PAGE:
Born New York, April 3, 1912. Died London, September 19, 2001.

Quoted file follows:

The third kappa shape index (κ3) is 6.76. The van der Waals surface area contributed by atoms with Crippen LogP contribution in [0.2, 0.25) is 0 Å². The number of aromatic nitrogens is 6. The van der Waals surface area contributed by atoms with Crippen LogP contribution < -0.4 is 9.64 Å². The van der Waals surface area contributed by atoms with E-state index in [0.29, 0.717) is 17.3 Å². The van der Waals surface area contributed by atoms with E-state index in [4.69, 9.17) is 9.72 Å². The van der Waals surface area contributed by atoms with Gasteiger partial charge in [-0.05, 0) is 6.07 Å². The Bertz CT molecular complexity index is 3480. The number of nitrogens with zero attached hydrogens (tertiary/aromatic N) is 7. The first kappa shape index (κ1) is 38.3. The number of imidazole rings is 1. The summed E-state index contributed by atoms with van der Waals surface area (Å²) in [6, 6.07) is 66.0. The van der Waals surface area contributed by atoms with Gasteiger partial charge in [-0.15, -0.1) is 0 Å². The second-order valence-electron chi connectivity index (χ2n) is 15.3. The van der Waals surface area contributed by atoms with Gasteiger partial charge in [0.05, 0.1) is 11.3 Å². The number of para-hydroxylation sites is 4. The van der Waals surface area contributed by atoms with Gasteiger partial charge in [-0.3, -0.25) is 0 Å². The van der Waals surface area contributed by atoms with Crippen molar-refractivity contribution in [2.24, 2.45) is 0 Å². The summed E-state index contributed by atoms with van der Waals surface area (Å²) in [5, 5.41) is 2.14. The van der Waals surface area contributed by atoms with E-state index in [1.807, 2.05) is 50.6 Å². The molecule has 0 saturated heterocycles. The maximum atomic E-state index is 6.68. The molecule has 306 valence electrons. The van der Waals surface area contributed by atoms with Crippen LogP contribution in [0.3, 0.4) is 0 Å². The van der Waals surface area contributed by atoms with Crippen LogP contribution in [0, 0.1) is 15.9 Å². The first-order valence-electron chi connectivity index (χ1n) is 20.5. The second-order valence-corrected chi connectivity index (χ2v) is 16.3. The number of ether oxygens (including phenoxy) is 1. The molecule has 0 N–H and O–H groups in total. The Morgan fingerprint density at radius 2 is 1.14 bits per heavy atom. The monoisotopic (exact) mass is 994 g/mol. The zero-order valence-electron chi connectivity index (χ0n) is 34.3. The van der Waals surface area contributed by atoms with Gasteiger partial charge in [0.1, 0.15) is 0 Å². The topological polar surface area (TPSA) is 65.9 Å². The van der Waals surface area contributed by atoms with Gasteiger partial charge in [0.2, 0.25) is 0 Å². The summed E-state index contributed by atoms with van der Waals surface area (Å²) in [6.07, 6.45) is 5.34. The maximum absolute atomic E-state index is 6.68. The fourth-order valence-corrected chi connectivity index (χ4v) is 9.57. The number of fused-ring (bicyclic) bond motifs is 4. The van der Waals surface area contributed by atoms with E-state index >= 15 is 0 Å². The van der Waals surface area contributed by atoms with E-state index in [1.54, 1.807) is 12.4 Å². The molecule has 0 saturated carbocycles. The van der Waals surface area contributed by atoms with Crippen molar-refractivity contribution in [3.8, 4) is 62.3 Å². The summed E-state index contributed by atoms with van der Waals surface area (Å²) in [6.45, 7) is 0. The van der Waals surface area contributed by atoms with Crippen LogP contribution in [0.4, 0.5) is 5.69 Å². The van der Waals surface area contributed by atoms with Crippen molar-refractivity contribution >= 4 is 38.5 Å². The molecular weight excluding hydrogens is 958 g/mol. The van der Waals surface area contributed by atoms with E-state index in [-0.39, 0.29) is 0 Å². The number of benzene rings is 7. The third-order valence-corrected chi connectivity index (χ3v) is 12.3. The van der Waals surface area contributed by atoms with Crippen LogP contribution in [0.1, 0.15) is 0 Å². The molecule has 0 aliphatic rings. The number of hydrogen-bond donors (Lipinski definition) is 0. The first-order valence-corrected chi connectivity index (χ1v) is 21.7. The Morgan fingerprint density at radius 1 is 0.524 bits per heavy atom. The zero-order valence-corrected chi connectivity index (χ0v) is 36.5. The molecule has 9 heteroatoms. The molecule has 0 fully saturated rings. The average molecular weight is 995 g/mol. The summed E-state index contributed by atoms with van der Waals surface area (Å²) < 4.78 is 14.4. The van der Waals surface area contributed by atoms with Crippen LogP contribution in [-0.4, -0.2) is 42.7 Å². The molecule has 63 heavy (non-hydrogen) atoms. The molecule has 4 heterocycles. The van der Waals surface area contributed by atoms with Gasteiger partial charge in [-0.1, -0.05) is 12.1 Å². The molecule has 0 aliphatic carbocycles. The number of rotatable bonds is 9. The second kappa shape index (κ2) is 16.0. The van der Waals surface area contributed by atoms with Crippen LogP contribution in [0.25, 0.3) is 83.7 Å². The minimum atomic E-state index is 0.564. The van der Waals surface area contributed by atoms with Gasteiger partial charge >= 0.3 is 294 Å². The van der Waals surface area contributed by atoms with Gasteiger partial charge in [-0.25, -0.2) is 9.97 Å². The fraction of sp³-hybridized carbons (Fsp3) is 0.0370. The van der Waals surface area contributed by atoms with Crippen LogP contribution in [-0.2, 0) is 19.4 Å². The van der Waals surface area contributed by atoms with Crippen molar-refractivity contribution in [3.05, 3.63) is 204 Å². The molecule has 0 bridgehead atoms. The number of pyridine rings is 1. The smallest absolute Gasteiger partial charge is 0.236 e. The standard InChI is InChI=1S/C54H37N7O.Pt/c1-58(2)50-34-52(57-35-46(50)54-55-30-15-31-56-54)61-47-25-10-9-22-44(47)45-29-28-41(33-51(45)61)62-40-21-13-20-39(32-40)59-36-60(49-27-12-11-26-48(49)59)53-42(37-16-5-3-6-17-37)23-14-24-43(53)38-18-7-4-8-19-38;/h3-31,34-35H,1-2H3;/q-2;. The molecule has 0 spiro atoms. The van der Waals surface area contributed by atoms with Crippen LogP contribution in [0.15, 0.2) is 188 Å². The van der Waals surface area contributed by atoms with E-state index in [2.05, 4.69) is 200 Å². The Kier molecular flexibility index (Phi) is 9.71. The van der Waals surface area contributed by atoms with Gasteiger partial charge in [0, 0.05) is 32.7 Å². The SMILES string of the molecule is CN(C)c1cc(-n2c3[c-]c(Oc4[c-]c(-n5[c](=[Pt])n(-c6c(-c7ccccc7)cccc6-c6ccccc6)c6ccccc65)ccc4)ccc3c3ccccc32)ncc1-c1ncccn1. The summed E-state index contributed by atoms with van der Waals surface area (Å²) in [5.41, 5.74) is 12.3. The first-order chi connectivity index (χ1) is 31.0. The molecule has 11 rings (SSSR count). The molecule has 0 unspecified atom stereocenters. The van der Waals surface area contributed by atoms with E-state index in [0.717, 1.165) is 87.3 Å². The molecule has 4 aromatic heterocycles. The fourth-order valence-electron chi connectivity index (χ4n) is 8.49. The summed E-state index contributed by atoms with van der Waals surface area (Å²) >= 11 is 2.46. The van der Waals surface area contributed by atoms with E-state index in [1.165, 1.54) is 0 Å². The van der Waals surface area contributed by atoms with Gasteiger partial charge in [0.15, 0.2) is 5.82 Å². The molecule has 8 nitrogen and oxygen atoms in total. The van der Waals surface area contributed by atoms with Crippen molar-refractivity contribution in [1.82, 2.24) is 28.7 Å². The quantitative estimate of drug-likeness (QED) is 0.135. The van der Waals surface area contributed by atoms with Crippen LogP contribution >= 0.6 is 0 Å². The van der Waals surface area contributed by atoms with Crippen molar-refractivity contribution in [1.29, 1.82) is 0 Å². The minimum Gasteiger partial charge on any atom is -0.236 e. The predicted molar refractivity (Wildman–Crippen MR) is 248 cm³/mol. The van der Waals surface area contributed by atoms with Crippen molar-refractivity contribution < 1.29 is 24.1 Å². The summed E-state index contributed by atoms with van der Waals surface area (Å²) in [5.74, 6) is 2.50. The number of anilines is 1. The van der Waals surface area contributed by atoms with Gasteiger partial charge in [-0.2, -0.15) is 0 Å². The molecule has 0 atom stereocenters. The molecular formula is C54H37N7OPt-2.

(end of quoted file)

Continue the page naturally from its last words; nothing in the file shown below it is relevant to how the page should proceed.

Jane Dudley was one of the most important American choreographers of the 1940s and also made a significant contribution to contemporary British dance. Born in New York, she was educated at the Walden School and the University of North Carolina. She trained with Hanya Holm at the Mary Wigman School from 1930 to 1935 and was a principal dancer with the Martha Graham Dance Company in New York from 1937 to 1944. Her roots were in German expressionist dance, and her greatest artistic period was as part of the left theatre movement that spilled over into dance, and in 1932, became a founder of the New Dance Group, which performed in union halls and factories. Dudley’s aim was to make dance accessible to a non-dance audience, and to offer material with a political orientation. She was director of the New Dance Group Studio from 1950 to 1956. In the 1960s, she taught dance at Bennington College in Vermont, and was artistic director of the Batsheva’s Dance Company in Israel between 1968 and 1969. After 1970, she based herself in London for the rest of her life, leaving her mark as a singular teacher of the Graham method.